Of the 21 Pueblos that exist today, 19 are in New Mexico, with one each in Arizona and Texas. The most notable among them is at Taos, with its multistoried adobe houses, some of them dating back to 1000 AD. A World Heritage Site since ’92, the Pueblo has been continuously inhabited for over a thousand years! Not only is my visit here a lesson in history but also puts into context just how young a country the United States, as we know it today, really is!
Pit stop at Cowgirl
Santa Fe has a lot going for it – great architecture, plenty of art, world-class museums, and if I haven’t mentioned so already, very good food too! In my short time here, everything I’ve savored so far has been great – from the Tapas at El Farol to the New American cuisine at La Boca.
I decide to make one last stop in Santa Fe, to get lunch, and to fetch my bags from the Sage Inn. Guadalupe St. is walking distance from the hotel and features plenty of hip boutiques, bars and restaurants, including a southwestern BBQ place called Cowgirl, which comes highly recommended! I seem to get my order right and the Jerk Chicken turns out to be the best I’ve eaten in a while, the hot sauce simply addictive!
South to Kasha-Katuwe
My route south out of Santa Fe follows I-25 for about 20 miles, and then its local routes for another 20. I’m headed for the Kasha-Katuwe Tent Rocks National Monument – one of the country’s newest such monuments, established during the last years of the Clinton regime.
I lose some altitude along the way – a couple of thousand feet, at least – but the topography is no less remarkable. Rolling plans, desert shrub, plenty of dips in the road, and craggy peaks forming the backdrop to it all. Closer to Kasha-Katuwe, even the 15 mph limit isn’t slow enough to take it all in – I’m forced to come to a complete stop!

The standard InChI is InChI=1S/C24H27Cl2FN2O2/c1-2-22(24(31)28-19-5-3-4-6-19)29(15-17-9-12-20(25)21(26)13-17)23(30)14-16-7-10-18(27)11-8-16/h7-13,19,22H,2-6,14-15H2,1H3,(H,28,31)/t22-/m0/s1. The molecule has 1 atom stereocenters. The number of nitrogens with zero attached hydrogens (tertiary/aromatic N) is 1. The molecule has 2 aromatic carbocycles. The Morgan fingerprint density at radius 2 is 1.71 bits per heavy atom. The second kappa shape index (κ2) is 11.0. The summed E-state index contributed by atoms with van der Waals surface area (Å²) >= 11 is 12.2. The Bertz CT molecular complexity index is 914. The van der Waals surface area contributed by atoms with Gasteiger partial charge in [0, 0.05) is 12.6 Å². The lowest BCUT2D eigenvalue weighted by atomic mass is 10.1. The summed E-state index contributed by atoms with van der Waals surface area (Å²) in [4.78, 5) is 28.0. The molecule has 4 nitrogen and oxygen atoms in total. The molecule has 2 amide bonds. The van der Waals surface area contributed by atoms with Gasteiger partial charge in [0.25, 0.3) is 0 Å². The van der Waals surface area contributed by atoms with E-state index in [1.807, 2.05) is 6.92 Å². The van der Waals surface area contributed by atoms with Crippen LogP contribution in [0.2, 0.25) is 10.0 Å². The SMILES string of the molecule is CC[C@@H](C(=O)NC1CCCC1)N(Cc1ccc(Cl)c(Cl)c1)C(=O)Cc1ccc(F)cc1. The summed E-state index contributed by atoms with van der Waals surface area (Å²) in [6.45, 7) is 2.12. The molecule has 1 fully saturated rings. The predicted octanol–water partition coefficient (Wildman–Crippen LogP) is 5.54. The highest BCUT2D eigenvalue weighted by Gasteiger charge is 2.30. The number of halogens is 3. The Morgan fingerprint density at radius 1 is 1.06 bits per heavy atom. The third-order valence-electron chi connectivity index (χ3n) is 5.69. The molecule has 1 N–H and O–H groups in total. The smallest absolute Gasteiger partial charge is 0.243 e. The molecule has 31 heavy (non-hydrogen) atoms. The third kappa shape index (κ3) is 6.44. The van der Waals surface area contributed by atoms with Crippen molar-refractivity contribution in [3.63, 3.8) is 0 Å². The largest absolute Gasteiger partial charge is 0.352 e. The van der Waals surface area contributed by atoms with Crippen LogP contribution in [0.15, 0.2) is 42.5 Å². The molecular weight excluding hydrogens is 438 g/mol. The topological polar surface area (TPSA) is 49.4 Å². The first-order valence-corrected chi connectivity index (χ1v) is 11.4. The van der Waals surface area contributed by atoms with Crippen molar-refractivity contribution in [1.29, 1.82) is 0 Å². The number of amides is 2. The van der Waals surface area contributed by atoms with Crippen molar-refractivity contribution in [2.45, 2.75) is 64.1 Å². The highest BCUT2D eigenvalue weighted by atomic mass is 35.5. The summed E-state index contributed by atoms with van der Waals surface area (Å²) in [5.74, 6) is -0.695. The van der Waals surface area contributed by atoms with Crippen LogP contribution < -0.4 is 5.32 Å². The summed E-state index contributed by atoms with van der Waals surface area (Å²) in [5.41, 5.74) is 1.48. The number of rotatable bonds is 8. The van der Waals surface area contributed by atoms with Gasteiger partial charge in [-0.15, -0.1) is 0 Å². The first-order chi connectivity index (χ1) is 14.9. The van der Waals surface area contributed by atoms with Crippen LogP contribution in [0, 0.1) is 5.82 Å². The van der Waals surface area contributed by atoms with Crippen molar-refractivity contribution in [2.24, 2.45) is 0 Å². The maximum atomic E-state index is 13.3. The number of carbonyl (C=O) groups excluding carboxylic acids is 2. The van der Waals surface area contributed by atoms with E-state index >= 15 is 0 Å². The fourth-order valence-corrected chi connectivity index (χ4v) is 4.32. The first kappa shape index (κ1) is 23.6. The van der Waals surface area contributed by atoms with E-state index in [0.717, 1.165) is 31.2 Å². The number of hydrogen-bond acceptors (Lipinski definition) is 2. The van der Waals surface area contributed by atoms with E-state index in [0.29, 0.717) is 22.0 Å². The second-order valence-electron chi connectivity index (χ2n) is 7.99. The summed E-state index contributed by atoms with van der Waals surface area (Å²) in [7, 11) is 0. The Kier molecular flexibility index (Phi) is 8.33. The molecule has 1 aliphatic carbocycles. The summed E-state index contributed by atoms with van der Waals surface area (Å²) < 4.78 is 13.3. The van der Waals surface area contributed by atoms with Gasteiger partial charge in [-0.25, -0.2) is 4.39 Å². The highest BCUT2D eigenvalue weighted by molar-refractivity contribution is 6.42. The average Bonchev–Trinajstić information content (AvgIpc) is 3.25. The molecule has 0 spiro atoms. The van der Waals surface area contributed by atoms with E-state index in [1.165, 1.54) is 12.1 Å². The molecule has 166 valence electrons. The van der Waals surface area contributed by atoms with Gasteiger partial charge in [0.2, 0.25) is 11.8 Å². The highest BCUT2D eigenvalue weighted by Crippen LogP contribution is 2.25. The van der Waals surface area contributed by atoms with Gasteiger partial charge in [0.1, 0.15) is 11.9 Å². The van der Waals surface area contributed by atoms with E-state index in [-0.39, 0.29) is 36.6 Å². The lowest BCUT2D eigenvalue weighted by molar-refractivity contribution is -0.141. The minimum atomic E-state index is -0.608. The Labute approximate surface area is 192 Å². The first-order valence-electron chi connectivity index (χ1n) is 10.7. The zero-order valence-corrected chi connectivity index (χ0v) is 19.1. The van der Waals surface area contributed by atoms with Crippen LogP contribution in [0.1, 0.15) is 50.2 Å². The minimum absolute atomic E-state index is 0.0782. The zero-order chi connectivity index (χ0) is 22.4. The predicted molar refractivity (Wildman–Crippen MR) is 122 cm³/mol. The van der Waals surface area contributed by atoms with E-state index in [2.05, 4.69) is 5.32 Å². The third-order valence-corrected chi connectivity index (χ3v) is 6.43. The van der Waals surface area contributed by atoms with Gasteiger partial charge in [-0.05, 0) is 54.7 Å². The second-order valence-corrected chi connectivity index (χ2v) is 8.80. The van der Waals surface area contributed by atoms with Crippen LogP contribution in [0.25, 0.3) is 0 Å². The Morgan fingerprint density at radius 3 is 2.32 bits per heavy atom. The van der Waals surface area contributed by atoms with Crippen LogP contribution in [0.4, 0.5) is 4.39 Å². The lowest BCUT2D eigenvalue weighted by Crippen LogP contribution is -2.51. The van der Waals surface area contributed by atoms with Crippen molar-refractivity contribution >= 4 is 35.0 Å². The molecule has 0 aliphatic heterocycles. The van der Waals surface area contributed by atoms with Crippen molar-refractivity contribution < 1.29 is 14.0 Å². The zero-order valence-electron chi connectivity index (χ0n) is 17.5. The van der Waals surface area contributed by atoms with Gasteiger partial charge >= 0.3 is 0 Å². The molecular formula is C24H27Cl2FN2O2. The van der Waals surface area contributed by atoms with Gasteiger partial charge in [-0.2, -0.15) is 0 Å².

In the Pueblo language of Keresan, Kasha-Katuwe means white cliffs. The colour is a result of volcanic ash deposits from a few millions years ago, and the ‘tent rocks’ owe their shape to subsequent weathering by wind and water. The cones themselves are made up of solidified lava (pumice) and protected by harder cap rocks, which in some cases resemble boulders, balancing precariously on top!
But those are just semantics. To really appreciate this riveting geological formation, you have to see it up close! A couple of trails get you there and I choose the simpler of the two, the Loop Trail. In part because its a shorter hike, but mostly because I feel they deserve to be looked up to with a lot of awe!
With the 1.3 mile loop almost complete, and my shoes looking more white then brown, I turn around to take one last look at the vast, undulating stunningness that is the high desert of New Mexico..
A full set of pics can be seen here.